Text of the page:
Friday, June 15, 2007

The Singing Savior

It is grand to think of Jesus singing. Read the twenty-second Psalm, and you will find Him doing it, as also in the Hebrews: “In the midst of the church will I sing praise unto thee.” Toward the end of His earthly career you hear Him bursting into song. Was not that a grand occasion just before His passion, when He was going out to die; we read that “after supper they sang a hymn.” If we had been bound to die that night, as He was, we should rather have wept or prayed than sang. Not so our Lord. I do not know what psalm they sang: probably a part of the great Hallel, usually sung after the Passover, which consists of those Psalms at the end of the book which are so full of praise. I believe the Saviour Himself pitched the tune and led the strain. Think of Him singing when near His hour of agony! Going to scorn and mockery, singing! Going to the thorn-crown and the scourge, singing! Going to death, even the death of the cross, singing! For the joy that was set before Him He endured the cross, despising the shame! But now, what must that new song be which He leads in heaven? “They sang, as it were, a new song before the throne”; but it is He that leads the heavenly orchestra. How greatly He excels Miriam, the sister of Moses, when she took her timbrel and led forth the women in their dances, saying, “Sing unto the Lord, for he hath triumphed gloriously: the horse and his rider hath he thrown into the sea.” This is called “the song of Moses, the servant of God and of the Lamb”; so I gather that the Lamb’s new song is after the same triumphant fashion: it is the substance of that which Moses’ song foreshadowed. In Christ Jesus the Lord our God has led captivity captive. Let us praise Him on the high sounding cymbals. Sing unto the Lord, for He hath triumphed gloriously. The powers of darkness are destroyed; sin, death, and hell are drowned in the atoning blood: the depths have covered them: there is not one of them left. Oh, “sing unto the Lord, for he hath triumphed gloriously.” “Ascribe ye greatness unto our God.”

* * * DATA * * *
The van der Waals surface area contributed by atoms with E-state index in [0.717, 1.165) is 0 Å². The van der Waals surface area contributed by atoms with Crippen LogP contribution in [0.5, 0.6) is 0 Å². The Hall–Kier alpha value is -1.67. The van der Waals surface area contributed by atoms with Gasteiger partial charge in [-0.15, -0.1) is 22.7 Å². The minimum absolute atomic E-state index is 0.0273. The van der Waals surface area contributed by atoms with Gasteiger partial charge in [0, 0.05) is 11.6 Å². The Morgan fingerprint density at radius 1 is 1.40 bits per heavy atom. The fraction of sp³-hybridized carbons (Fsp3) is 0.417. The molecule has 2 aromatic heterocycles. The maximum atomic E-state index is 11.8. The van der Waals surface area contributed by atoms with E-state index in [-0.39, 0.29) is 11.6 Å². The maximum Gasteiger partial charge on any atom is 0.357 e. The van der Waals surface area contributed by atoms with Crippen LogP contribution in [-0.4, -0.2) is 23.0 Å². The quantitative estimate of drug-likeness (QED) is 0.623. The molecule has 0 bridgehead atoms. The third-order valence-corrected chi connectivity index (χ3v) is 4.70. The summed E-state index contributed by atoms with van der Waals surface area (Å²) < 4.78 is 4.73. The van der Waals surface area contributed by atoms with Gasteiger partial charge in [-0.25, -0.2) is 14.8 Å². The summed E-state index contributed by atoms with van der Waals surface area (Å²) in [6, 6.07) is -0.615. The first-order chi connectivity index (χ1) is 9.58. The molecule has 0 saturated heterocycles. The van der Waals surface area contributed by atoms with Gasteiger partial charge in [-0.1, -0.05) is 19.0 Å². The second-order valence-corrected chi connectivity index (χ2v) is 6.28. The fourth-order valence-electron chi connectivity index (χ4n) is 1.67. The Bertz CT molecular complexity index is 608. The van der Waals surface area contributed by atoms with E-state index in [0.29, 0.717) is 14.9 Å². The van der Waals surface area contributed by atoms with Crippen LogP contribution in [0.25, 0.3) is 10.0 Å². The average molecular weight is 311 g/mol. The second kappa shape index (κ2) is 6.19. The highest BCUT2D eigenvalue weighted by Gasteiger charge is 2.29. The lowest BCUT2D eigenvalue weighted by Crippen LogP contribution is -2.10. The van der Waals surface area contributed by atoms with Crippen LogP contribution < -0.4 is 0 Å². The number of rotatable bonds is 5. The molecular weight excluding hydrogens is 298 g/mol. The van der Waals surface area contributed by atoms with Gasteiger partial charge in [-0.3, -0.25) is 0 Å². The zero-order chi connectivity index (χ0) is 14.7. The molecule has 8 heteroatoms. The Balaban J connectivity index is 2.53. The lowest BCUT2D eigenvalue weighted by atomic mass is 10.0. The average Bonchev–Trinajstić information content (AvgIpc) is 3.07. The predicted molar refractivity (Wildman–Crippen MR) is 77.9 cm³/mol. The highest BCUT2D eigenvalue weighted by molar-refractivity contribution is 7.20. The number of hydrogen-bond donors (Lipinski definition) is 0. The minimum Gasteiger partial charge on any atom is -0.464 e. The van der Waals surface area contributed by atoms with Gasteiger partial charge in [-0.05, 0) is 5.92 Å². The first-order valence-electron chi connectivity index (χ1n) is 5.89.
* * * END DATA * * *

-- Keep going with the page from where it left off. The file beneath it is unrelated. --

From the sermon "Brought Up From The Horrible Pit," delivered August 13, 1882.


LP said...

Wow, this is great. Thanks for posting.


Nick said...

Thanks for reading and tell a friend!